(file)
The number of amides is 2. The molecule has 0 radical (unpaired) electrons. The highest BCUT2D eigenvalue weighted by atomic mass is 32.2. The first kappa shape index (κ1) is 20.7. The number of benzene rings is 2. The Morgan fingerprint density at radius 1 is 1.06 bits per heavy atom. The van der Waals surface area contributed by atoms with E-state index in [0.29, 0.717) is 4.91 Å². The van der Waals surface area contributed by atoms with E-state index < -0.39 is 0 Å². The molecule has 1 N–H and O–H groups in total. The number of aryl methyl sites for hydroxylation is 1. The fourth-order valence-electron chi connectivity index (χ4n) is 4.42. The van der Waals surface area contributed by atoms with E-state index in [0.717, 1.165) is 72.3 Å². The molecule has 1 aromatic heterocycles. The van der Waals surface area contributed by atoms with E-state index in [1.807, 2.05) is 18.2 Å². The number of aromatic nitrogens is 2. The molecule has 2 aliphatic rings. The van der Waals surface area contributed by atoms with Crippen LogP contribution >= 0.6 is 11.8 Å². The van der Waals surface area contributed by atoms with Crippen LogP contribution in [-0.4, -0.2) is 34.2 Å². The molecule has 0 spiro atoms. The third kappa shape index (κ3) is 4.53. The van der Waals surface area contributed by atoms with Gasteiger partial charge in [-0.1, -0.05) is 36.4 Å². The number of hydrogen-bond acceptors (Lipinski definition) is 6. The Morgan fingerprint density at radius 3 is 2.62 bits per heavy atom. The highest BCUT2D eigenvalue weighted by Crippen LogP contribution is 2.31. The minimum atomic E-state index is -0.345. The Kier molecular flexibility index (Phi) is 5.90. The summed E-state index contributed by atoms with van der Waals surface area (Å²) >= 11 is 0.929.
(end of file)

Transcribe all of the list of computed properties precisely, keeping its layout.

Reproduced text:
The number of amides is 2. The molecule has 0 radical (unpaired) electrons. The highest BCUT2D eigenvalue weighted by atomic mass is 32.2. The first kappa shape index (κ1) is 20.7. The number of benzene rings is 2. The Morgan fingerprint density at radius 1 is 1.06 bits per heavy atom. The van der Waals surface area contributed by atoms with E-state index in [0.29, 0.717) is 4.91 Å². The van der Waals surface area contributed by atoms with E-state index < -0.39 is 0 Å². The molecule has 1 N–H and O–H groups in total. The number of aryl methyl sites for hydroxylation is 1. The fourth-order valence-electron chi connectivity index (χ4n) is 4.42. The van der Waals surface area contributed by atoms with E-state index in [0.717, 1.165) is 72.3 Å². The molecule has 1 aromatic heterocycles. The van der Waals surface area contributed by atoms with E-state index in [1.807, 2.05) is 18.2 Å². The number of aromatic nitrogens is 2. The molecule has 2 aliphatic rings. The van der Waals surface area contributed by atoms with Crippen LogP contribution >= 0.6 is 11.8 Å². The van der Waals surface area contributed by atoms with Crippen LogP contribution in [-0.4, -0.2) is 34.2 Å². The molecule has 0 spiro atoms. The third kappa shape index (κ3) is 4.53. The van der Waals surface area contributed by atoms with Gasteiger partial charge in [-0.1, -0.05) is 36.4 Å². The number of hydrogen-bond acceptors (Lipinski definition) is 6. The Morgan fingerprint density at radius 3 is 2.62 bits per heavy atom. The highest BCUT2D eigenvalue weighted by Crippen LogP contribution is 2.31. The minimum atomic E-state index is -0.345. The Kier molecular flexibility index (Phi) is 5.90. The summed E-state index contributed by atoms with van der Waals surface area (Å²) >= 11 is 0.929.